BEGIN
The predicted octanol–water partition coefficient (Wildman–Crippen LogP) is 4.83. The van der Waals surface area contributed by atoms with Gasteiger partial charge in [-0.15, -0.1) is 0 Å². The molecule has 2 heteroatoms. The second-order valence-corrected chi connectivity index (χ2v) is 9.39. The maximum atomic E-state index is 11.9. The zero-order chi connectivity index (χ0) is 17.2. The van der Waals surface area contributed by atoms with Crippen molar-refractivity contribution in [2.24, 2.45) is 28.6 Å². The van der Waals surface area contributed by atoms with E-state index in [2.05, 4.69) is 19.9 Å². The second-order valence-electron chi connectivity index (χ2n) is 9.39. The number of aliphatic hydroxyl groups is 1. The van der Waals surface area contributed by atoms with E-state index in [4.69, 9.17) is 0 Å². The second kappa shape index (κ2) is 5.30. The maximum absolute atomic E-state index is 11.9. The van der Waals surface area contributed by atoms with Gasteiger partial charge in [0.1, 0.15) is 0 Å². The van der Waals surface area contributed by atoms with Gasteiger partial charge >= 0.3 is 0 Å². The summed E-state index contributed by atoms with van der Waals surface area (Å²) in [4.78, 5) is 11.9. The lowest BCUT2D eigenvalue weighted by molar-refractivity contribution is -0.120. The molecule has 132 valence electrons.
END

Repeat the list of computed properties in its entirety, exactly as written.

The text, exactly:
The predicted octanol–water partition coefficient (Wildman–Crippen LogP) is 4.83. The van der Waals surface area contributed by atoms with Gasteiger partial charge in [-0.15, -0.1) is 0 Å². The molecule has 2 heteroatoms. The second-order valence-corrected chi connectivity index (χ2v) is 9.39. The maximum atomic E-state index is 11.9. The zero-order chi connectivity index (χ0) is 17.2. The van der Waals surface area contributed by atoms with Crippen molar-refractivity contribution in [2.24, 2.45) is 28.6 Å². The van der Waals surface area contributed by atoms with E-state index in [2.05, 4.69) is 19.9 Å². The second-order valence-electron chi connectivity index (χ2n) is 9.39. The number of aliphatic hydroxyl groups is 1. The van der Waals surface area contributed by atoms with E-state index in [4.69, 9.17) is 0 Å². The second kappa shape index (κ2) is 5.30. The maximum absolute atomic E-state index is 11.9. The van der Waals surface area contributed by atoms with Gasteiger partial charge in [0.1, 0.15) is 0 Å². The van der Waals surface area contributed by atoms with Gasteiger partial charge >= 0.3 is 0 Å². The summed E-state index contributed by atoms with van der Waals surface area (Å²) in [4.78, 5) is 11.9. The lowest BCUT2D eigenvalue weighted by molar-refractivity contribution is -0.120. The molecule has 132 valence electrons.